If anything, the simplicity might be the rub with this pick. There could be more upside in the high school shortstops, or more excitement in Rocker. And to the extent anyone brushes up on the draft beforehand, him being the Orioles’ pick at No. 5 is higher than any public projections had him going.

This isn’t four months of mock drafts predicting the Ravens will select Rashod Bateman because they need a wide receiver, then taking Bateman.

This is, simply, a team trying to make as safe and sound a pick as possible using the best and most abundant data available to them. The past data tells them elite college hitters have the best outcomes. Until they prove otherwise, the expectation should be that the Orioles will select one high. They’re certainly going to have a high pick to do it again in 2022. Maybe Cowser will be part of the reason why they won’t be picking at the top of the draft before long.

Orioles starting pitcher Wade LeBlanc (49) walks off after being yanked by manager Brandon Hyde during the second inning of a game at Oriole Park at Camden Yards on April 24. Starting pitching has been an issue since John Means' no-hitter in May.

What’s to come?

Manager Brandon Hyde doesn’t know who’s going to start for the Orioles after the four-day All-Star break, but when asked to reflect on what he’s taken away from the first half of the season, he focused on whoever does pitch needing to be better.


“For me, it just shows you how far away we are pitching-wise. We threw the ball well the first month, we kind of hung around .500-ish, and then really since the Means no-hitter, we haven’t been able to stay in the games on the mound and our rotation is beat up,” he said. “We don’t have good numbers. Our bullpen is taxed because of it, so a lot of concern there.

“But yeah, I mean, we somehow have to get our starting pitchers to go a little bit longer, be able to be more efficient in getting outs. That being said, we’ve faced really good lineups and some of these guys struggled. So, we need to get better to survive the second half.”

The Orioles return to action Friday at Kansas City.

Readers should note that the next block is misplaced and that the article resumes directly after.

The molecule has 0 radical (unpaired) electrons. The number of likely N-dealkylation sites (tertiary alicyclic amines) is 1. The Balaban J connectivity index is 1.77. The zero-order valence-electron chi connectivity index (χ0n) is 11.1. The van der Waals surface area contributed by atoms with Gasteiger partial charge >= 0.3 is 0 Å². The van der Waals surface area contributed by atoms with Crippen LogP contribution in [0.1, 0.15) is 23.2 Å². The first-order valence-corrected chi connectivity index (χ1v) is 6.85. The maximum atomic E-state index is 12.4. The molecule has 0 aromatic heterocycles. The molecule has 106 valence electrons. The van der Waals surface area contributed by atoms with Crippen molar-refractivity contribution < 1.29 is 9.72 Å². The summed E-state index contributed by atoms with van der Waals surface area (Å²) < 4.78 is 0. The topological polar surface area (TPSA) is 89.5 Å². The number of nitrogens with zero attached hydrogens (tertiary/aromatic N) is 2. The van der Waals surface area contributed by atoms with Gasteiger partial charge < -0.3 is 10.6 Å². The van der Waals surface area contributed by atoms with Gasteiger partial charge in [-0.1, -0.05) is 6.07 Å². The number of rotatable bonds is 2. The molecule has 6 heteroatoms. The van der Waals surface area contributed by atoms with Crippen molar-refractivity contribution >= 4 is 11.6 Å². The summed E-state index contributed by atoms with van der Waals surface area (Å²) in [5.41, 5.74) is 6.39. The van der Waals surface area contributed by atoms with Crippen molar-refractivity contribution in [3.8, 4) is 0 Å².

Orioles shortstop Ramón Urías, rounding the bases after homering in the second inning Friday night against the Chicago White Sox in Baltimore, has been a bright spot. He entered Sunday batting .366 with a 1.008 OPS in this everyday role.

What was good?

The Orioles haven’t had many bright spots on the infield this season, but Ramón Urías is slowly becoming one. He struggled early in the year, but since Freddy Galvis went down with a quadriceps injury and Urías became the regular shortstop, he’s been among the Orioles’ most productive hitters.

Urías entered Sunday batting .366 with a 1.008 OPS in this everyday role, showing the work he did on “getting the barrel out in front a little more on fastballs” while on his minor league assignment at Triple-A Norfolk.

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“When he was here before, he was really [hitting] a lot of middle, the other way, which was great, but sometimes they would ride fastballs up, ride fastballs in on him,” Hyde said. “Had a tough time kind of getting there. I know that was a point of emphasis when he went down. He made some adjustments and you see him getting the barrel out, driving some balls to the left side and taking some really good at-bats right now.”

Orioles right fielder DJ Stewart looks on from the dugout during the seventh inning of a game against the Toronto Blue Jays June 18 in Baltimore.

What wasn’t?

As the Orioles welcome another first-round pick into the organization, a former one seems like he’s the odd-man out in the outfield. DJ Stewart appeared in 47 of the team’s first 61 games and was hitting .222 with a .728 OPS on June 11 when Austin Hays was activated from the injured list to give the team its full array out of outfielders available.

Since then, Stewart has faded into a reserve role, and entered Sunday batting .159 with a .495 OPS and one home run in the month since. He’s appeared in 15 of 27 games since Hays returned, and Hyde said he talked to Stewart this week about “just keeping his head up.”

“Right now, we’ve got five guys and they’re pretty healthy,” Hyde said. “That’s not going to always be the case there these last 70-plus games or whatever it is. Just stay ready. Stay ready for your opportunity, and it’s a long season left. He’s going to get plenty of at-bats here in the second half.”

Orioles prospect Cadyn Grenier, playing in a Baysox game June 15, has had an offensive renaissance of late at Double-A.

On the farm

The top pick each team has in the MLB draft is the one that gets the most buzz, but this year was different in that the Orioles only had one selection and the second round was pushed to the second day.

In past years, they’ve gotten good players after their highly-touted first picks. In 2018, they took Oregon State infielder Cadyn Grenier in the competitive balance round A, and his offensive renaissance of late at Double-A Bowie has turned his career around, and 2019 second-round pick Kyle Stowers is impressing at Bowie as well.

At Aberdeen, 2019 second-round pick Gunnar Henderson and 2020 competitive balance round pick Jordan Westburg are forming a dynamic left side of the infield.